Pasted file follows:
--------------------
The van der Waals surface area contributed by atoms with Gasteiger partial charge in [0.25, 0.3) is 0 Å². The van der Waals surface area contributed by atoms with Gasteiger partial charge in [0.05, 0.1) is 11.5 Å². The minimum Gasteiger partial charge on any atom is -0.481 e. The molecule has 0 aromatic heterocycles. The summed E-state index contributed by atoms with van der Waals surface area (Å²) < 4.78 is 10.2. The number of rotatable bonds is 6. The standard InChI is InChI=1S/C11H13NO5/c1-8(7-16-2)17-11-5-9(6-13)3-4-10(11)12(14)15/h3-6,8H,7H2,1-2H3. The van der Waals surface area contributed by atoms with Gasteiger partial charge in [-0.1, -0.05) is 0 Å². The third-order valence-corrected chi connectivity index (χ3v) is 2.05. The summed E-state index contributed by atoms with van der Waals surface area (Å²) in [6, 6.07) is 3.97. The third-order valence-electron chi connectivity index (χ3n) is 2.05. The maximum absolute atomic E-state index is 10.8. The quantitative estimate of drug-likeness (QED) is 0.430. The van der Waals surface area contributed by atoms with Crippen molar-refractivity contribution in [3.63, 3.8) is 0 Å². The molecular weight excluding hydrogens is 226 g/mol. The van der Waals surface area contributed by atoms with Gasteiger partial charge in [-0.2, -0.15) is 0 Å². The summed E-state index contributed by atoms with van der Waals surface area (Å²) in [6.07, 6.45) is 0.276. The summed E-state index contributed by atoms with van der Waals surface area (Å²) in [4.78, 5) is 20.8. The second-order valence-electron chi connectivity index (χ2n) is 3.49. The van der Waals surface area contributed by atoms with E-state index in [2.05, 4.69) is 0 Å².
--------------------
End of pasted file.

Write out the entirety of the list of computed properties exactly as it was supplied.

The van der Waals surface area contributed by atoms with Gasteiger partial charge in [0.25, 0.3) is 0 Å². The van der Waals surface area contributed by atoms with Gasteiger partial charge in [0.05, 0.1) is 11.5 Å². The minimum Gasteiger partial charge on any atom is -0.481 e. The molecule has 0 aromatic heterocycles. The summed E-state index contributed by atoms with van der Waals surface area (Å²) < 4.78 is 10.2. The number of rotatable bonds is 6. The standard InChI is InChI=1S/C11H13NO5/c1-8(7-16-2)17-11-5-9(6-13)3-4-10(11)12(14)15/h3-6,8H,7H2,1-2H3. The van der Waals surface area contributed by atoms with Gasteiger partial charge in [-0.1, -0.05) is 0 Å². The third-order valence-corrected chi connectivity index (χ3v) is 2.05. The summed E-state index contributed by atoms with van der Waals surface area (Å²) in [6, 6.07) is 3.97. The third-order valence-electron chi connectivity index (χ3n) is 2.05. The maximum absolute atomic E-state index is 10.8. The quantitative estimate of drug-likeness (QED) is 0.430. The van der Waals surface area contributed by atoms with Crippen molar-refractivity contribution in [3.63, 3.8) is 0 Å². The molecular weight excluding hydrogens is 226 g/mol. The van der Waals surface area contributed by atoms with Gasteiger partial charge in [-0.2, -0.15) is 0 Å². The summed E-state index contributed by atoms with van der Waals surface area (Å²) in [6.07, 6.45) is 0.276. The summed E-state index contributed by atoms with van der Waals surface area (Å²) in [4.78, 5) is 20.8. The second-order valence-electron chi connectivity index (χ2n) is 3.49. The van der Waals surface area contributed by atoms with E-state index in [2.05, 4.69) is 0 Å².